It is one of those moments where you find yourself watching the Olympic sports at five or six in the morning that Americans have never seen before. And you love every second of it.
Forget NFL Sunday Ticket. Forget my NHL season pass for television. If there was a channel that aired team handball 24/7, my money would be going there.
It blows my mind how this sport has not caught on in the United States. It is played indoors on a 130 by 66 foot court featuring six field players and a goalie who has his own designated crease. Team handball has everything we worship in American sports: contact, (surprisingly) good athletes, penalties, coaches getting technical fouls (I won't say yellow and red cards because this will then get associated with soccer and turn people off), ejections and ridiculously hard throwing of a ball for goals.
Why has this not caught on?
Tuesday morning, I found myself watching South Korea play Hungary. In a matter of 10 minutes, I saw the Hungarian coach get the basketball equivalent of a technical foul, a player get "helicoptered" to the ground and smack his head on the court floor, easily resulting in a concussion (Roger Goodell would have slapped him with a fine), six goals and players getting mugged while preparing to shoot.
I did some research and it turns out there is an American handball team. It's kind of like our national soccer team. The team consists of foreign last names (the best player on the American team is Vladimir Andjelic), very little talent compared to the European countries and they under perform at international tournaments.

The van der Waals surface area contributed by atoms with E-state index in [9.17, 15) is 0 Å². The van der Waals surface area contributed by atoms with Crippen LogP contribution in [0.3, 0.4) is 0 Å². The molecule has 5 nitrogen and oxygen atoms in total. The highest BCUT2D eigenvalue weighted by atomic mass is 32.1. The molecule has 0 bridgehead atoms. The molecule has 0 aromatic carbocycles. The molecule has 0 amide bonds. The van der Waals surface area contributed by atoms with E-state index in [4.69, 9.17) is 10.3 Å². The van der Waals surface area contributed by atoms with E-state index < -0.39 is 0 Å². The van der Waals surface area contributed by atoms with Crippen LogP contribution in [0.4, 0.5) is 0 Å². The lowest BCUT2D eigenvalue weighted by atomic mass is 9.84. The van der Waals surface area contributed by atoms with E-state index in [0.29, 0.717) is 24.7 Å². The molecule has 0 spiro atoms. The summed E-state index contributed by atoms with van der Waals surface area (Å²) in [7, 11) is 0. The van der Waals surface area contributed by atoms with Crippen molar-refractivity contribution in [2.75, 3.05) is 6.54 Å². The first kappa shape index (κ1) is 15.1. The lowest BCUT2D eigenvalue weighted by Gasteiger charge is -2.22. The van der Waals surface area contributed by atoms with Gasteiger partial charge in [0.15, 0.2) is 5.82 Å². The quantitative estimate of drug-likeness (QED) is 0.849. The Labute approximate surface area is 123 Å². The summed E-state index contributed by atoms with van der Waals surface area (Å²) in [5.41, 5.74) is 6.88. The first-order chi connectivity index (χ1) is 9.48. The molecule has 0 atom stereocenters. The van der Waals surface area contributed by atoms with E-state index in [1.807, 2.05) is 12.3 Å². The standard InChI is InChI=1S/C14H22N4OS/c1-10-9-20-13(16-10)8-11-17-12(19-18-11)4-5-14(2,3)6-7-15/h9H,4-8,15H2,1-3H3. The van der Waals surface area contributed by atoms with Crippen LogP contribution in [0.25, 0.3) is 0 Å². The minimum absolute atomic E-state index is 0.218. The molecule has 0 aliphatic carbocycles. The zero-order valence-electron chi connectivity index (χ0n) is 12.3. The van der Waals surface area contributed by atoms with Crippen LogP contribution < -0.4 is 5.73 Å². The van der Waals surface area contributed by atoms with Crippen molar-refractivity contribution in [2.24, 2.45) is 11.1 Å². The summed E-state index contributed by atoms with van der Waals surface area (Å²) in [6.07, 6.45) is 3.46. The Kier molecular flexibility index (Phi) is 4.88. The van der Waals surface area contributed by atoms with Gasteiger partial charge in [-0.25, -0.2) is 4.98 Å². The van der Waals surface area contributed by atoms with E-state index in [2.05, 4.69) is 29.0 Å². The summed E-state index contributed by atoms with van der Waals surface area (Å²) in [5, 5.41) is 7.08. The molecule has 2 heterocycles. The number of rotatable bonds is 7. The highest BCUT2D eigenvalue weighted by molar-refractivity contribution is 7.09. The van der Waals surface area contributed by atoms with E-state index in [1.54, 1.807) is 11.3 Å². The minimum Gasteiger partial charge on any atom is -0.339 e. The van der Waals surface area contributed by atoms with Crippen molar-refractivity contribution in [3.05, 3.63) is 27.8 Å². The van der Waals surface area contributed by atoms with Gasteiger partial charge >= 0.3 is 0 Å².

In fact, the United States is ranked a respectable 37th in the world according to International Handball Federation rankings. The Pan American games, where the Olympic automatic qualifying tournament for handball is held in the western hemisphere, was won this year by host nation Argentina. The USA finished seventh… out of nine teams. The stars and stripes lost to the eventual champions 33-13, but the problem is the Argentine squad is ranked 47th in the world.
I don't know… you tell me how that happens. I highly doubt home court advantage in handball is that big of a game changer. Maybe we should ask all of the 700 rowdy spectators that attended.
My point is we are an athletic country whose national past time involves a sport fixed around throwing a ball. I realize European nations might value the sport more, but I think if the USA gave handball a chance, we could be dominant.